The strategic goal of the new program, the final version of which is scheduled to be approved by July 2019, is to create all the conditions necessary for the horse industry development, the Ministry of Agriculture said in a statement, published in early May. The population of meat breeds in the country is set to increase from 444,000 in 2018 at least to 500,000 in 2025, the Ministry said.
The production of exotic meat - the segment that in Russia commonly includes venison, rabbit meat and horse meat - has reduced by 4.3% in 2018, as compared to the previous year, Russian analytical agency AB-Center estimated, not providing further details. The population of horse meat breeds in industrial farms in Russia shrank by 5.1% to 144,000 head last year, according to estimates from the Russian State Statistical Service.
There is a strong regional imbalance in horse meat production in Russia, claimed inudstry expert Marat Aminov. Horse meat is not consumed by the Slavic population of the country, but is popular among some indigenous nations and, for this reason, the horse meat industry in Russia is concentrated in a few national republics, including the Republic of Sakha, Bashkortostan Republic and Altai Republic.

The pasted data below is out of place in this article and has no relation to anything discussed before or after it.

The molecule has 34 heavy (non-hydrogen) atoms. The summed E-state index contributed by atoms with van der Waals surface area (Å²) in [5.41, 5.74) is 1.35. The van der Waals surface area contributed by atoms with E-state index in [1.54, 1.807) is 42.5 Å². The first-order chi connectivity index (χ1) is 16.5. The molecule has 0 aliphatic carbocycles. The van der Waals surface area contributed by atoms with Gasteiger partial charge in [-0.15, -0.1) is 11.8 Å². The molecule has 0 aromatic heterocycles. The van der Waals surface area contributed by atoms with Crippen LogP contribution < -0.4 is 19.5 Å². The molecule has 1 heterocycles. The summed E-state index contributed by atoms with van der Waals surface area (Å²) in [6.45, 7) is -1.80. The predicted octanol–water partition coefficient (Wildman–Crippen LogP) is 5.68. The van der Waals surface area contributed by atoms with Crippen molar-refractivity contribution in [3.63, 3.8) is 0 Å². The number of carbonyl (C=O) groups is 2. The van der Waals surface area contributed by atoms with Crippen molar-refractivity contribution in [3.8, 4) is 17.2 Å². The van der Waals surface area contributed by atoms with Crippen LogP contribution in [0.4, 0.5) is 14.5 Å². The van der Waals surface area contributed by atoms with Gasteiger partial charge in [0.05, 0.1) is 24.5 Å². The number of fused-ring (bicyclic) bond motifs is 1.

With 9% of all horses in Russia, Bashkortostan manufactures around 12,000 tonnes of meat per year, Aminov said. The potential for the horse meat industry in Russia is huge, due to the enormous size of pastures and because horse meat is very nutritional, Aminov stressed.
The Ministry of Agriculture stipulated that, under the new program, farmers could get some state aid, possibly in the form of a reimbursement on the capital costs and subsidies to purchase breeding stock, although so far no information as to how much money the authorities planned to allocate was given. The Ministry had not provided any information to GlobalMeatNews by press time.
With the exception of a few farms, horse meat production in Russia is loss-making - a source in the industry who wished to not be named told GlobalMeatNews. Even in the republics where horse meat has always been a traditional dish for local citizens, the demand for this type of meat has been in decline since 2014, due to the weak purchasing power of population, the source said.
Up to 91% of Russian citizens are sparing money on food, including avoiding more expensive types of meat in favour of cheaper alternatives, according to an opinion poll conducted by local information agency Rabota in November 2018.
It is yet to be seen what the Government would be able to offer horse meat farmers. The financial support is great, but what the industry really required was access to the end-consumers, the source continued. The big retail chains were not ready to start selling horse meat, even in the regions where it is in demand, and it was unlikely the Ministry of Agriculture would be able to do anything about that, he added.